Examining the Seahawks “True” cap space after a wild weekend of trades and cuts

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The Seahawks finally made the big move that has been expected for months. I couldn’t think of a better time to review Seattle’s “True” cap space.

The Seattle Seahawks made a big trade by acquiring safety Jamal Adams. They also released several players. This weekend’s moves have resulted in some changes in the team’s cap space.

This move, as well as others, has the Seahawks looking like they are in win-now mode. They traded for a phenomenal player. They cut some salary. Seattle appears to be revving up for a run at the title in a crowded NFC heavyweight matchup.

If the Seahawks want to get all the way to the top, they will need to make a couple of other moves. This article reviews where the team stands in terms of “true” salary cap in order to see what they have available to spend.

The Seahawks pulled off a splash trade to acquire superstar safety Jamal Adams. It wasn’t cheap in terms of draft assets. However, if there was a year to spend that much draft capital, this was it. With the pandemic potentially limiting the college season, scouting profiles could end being incomplete. Making it all the more difficult to get an accurate reading on college prospects.

There are two positives in terms of today. First, the Seahawks have arguably the best safety pairing in the NFL now. Second, and the one that most pertains to this article, the Seahawks saved some money from the trade.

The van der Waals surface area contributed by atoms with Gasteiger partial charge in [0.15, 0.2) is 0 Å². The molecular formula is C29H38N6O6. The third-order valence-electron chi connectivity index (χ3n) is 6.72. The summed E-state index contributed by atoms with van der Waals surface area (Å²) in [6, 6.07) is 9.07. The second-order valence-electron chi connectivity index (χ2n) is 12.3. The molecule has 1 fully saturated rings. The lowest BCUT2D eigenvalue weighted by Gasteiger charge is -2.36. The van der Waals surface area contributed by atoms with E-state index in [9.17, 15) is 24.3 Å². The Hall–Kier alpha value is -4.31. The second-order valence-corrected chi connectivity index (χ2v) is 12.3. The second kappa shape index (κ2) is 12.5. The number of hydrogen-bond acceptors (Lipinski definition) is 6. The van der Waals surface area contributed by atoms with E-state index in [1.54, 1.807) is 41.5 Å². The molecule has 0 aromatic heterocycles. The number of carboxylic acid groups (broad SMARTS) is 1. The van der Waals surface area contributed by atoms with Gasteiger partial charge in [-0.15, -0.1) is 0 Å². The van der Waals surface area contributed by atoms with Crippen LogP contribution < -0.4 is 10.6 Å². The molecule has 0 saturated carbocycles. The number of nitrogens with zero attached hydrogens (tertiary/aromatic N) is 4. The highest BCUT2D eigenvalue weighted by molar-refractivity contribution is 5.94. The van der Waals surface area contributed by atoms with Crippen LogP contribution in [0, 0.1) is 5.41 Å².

The Seahawks traded away $4.16 million of McDougald’s cap hit. Meanwhile, they absorbed the 4th year of Jamal Adams’s rookie scale contract valued at a cap hit of $3.6 million. This nets the team roughly $500k in savings. While this move isn’t substantial in terms of savings, it was not the only one made.

Players released Sunday:

The NFL announced that NFL teams have two options for the pre-season. First, they can cut their pre-season roster down from 90 to 80 players. Second, they can split their training camp between veterans in one and rookies/second-year players in the other. The Seahawks apparently made their decision.

Over the weekend the team cut 9 total players. The 10th player is Quinton Dunbar, who was placed on the commissioner’s exempt list. This brings the Seahawks roster down to 80.

Of the 9 players cut/released, only 2 players will net the team any savings in terms of salary cap. You see there is a rule known as the ‘Top-51.’ The rule states that only the top 51 salaries are accounted for against the salary cap. This is intended to ensure that when the team trims its roster down to 53, they can afford it.

This ‘top 51’ cut off line for the Seahawks sits at $750k. Because of this, only the terminated contracts of Joey Hunt and Branden Jackson will net the team any additional cash flow. The release of both players saved the team $4.32 million in total.

Let’s review where the Seahawks are in cap space thus far:

Cap Space (Start): $10.37 million

Jamal Adams Trade (Net): $500k

Players Released: $4.32 million

Cap Space (Post Trade): $15.19 million

This is where the other websites like Over the Cap and Spotrac leave it. If you want to learn where the team is in terms of “True” cap space, we have two more slides to maneuver through. “True” cap space is what NFL teams use. It accounts for all occurred and expected costs. The other sites only account for what has occurred.

Side note: it is possible now that Quinton Dunbar has been placed on the commissioner’s exempt list that the Seahawks will end up waiving him. If they do this, it will add $3.4 million to the Seahawks cap space. 

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